01xxxx [3] Defines ordering requirements for
response:
0: Response may not pass posted requests
1: Response may pass posted requests
[2] Defines the data length:
0: Byte
1: Doubleword
[1] Defines bandwidth/latency
requirements:
0: Normal
1: Isochronous
[0] Indicates whether access requires host
cache coherence (ignored if access is not to
host memory:
0: Noncoherent
1: Coherent
100xxx Reserved-I/O
110000 R RdResponse Read Response Resp/Data
110001 Reserved-HOST
110010
110011 R TgtDone Tell source of request that target is done. Response
11010x Reserved-HOST
11010x Reserved-HOST
11011x Reserved-I/O
11100x Reserved-HOST
11100x Reserved-HOST
11100x Reserved-HOST
111010 PC Broadcast Broadcast message Req/Addr
111011 Reserved-HOST
111100 PC Fence Fence posted requests Request
111101 NPC Atomic RMW Atomic Read-Modify-Write Req/Addr/Data
111110 Reserved-I/O
111111 Sync/Error Link Synchronization and Error Packet Info

PassPW indicates that that this packet is allowed to pass packets in the posted request channel of the same I/O stream. Otherwise, this packet must stay ordered behind them. This bit should be cleared to maintain the standard personal computer interface-(PCI-) like ordering model of HyperTransport technology. Systems that do not require PCI-like ordering may set PassPW for higher performance.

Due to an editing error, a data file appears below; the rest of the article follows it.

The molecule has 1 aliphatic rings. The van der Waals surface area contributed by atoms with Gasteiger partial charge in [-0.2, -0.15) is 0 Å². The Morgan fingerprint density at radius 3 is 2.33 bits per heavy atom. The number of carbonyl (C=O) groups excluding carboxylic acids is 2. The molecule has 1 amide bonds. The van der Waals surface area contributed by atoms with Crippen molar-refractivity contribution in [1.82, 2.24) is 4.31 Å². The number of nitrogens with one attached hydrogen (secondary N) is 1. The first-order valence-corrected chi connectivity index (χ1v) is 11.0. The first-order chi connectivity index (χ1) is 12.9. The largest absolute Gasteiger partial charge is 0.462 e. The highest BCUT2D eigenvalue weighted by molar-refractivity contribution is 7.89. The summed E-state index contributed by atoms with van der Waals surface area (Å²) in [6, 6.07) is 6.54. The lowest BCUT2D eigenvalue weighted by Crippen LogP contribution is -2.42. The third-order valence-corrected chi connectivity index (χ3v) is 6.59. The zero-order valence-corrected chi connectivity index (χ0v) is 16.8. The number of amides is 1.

The UnitID[4:0] field serves to identify participants in a transaction. Since all packets are transferred either to or from the host bridge at the end of the fabric, either the source or destination node is implied. The value 0 is reserved for the UnitID of the host bridge. See Section 4.2 of the 2001 HyperTransport standard for more details on the use of UnitID. Nodes with multiple logical I/O streams can own multiple UnitID values.